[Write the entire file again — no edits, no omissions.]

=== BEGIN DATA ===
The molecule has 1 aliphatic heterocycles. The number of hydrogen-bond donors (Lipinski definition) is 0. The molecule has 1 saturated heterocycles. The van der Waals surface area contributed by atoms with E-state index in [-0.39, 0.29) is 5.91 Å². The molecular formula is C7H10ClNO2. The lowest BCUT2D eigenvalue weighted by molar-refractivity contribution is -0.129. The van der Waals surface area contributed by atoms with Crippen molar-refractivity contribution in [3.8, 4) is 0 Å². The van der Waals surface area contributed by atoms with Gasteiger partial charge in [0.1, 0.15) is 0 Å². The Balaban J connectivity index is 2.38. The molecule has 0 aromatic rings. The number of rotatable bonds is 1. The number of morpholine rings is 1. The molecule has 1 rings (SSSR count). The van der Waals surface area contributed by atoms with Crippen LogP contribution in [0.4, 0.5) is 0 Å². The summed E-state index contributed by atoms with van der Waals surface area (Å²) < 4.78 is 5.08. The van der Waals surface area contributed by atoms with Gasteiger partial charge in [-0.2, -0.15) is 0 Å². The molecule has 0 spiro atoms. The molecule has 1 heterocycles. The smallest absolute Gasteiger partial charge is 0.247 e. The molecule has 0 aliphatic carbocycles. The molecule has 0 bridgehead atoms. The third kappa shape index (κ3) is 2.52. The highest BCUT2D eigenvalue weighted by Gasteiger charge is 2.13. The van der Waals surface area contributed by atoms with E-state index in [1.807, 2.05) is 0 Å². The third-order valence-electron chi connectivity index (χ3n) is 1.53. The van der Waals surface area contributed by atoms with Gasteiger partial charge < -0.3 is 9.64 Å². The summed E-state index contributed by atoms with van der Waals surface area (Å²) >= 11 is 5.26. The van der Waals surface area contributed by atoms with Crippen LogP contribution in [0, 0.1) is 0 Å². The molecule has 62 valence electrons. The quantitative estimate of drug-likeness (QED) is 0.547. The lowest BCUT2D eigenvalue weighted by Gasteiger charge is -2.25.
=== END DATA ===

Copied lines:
The molecule has 1 aliphatic heterocycles. The number of hydrogen-bond donors (Lipinski definition) is 0. The molecule has 1 saturated heterocycles. The van der Waals surface area contributed by atoms with E-state index in [-0.39, 0.29) is 5.91 Å². The molecular formula is C7H10ClNO2. The lowest BCUT2D eigenvalue weighted by molar-refractivity contribution is -0.129. The van der Waals surface area contributed by atoms with Crippen molar-refractivity contribution in [3.8, 4) is 0 Å². The van der Waals surface area contributed by atoms with Gasteiger partial charge in [0.1, 0.15) is 0 Å². The Balaban J connectivity index is 2.38. The molecule has 0 aromatic rings. The number of rotatable bonds is 1. The number of morpholine rings is 1. The molecule has 1 rings (SSSR count). The van der Waals surface area contributed by atoms with Crippen LogP contribution in [0.4, 0.5) is 0 Å². The summed E-state index contributed by atoms with van der Waals surface area (Å²) < 4.78 is 5.08. The van der Waals surface area contributed by atoms with Gasteiger partial charge in [-0.2, -0.15) is 0 Å². The molecule has 0 spiro atoms. The molecule has 1 heterocycles. The smallest absolute Gasteiger partial charge is 0.247 e. The molecule has 0 aliphatic carbocycles. The molecule has 0 bridgehead atoms. The third kappa shape index (κ3) is 2.52. The highest BCUT2D eigenvalue weighted by Gasteiger charge is 2.13. The van der Waals surface area contributed by atoms with E-state index in [1.807, 2.05) is 0 Å². The third-order valence-electron chi connectivity index (χ3n) is 1.53. The van der Waals surface area contributed by atoms with Gasteiger partial charge < -0.3 is 9.64 Å². The summed E-state index contributed by atoms with van der Waals surface area (Å²) >= 11 is 5.26. The van der Waals surface area contributed by atoms with Crippen LogP contribution in [0, 0.1) is 0 Å². The molecule has 62 valence electrons. The quantitative estimate of drug-likeness (QED) is 0.547. The lowest BCUT2D eigenvalue weighted by Gasteiger charge is -2.25.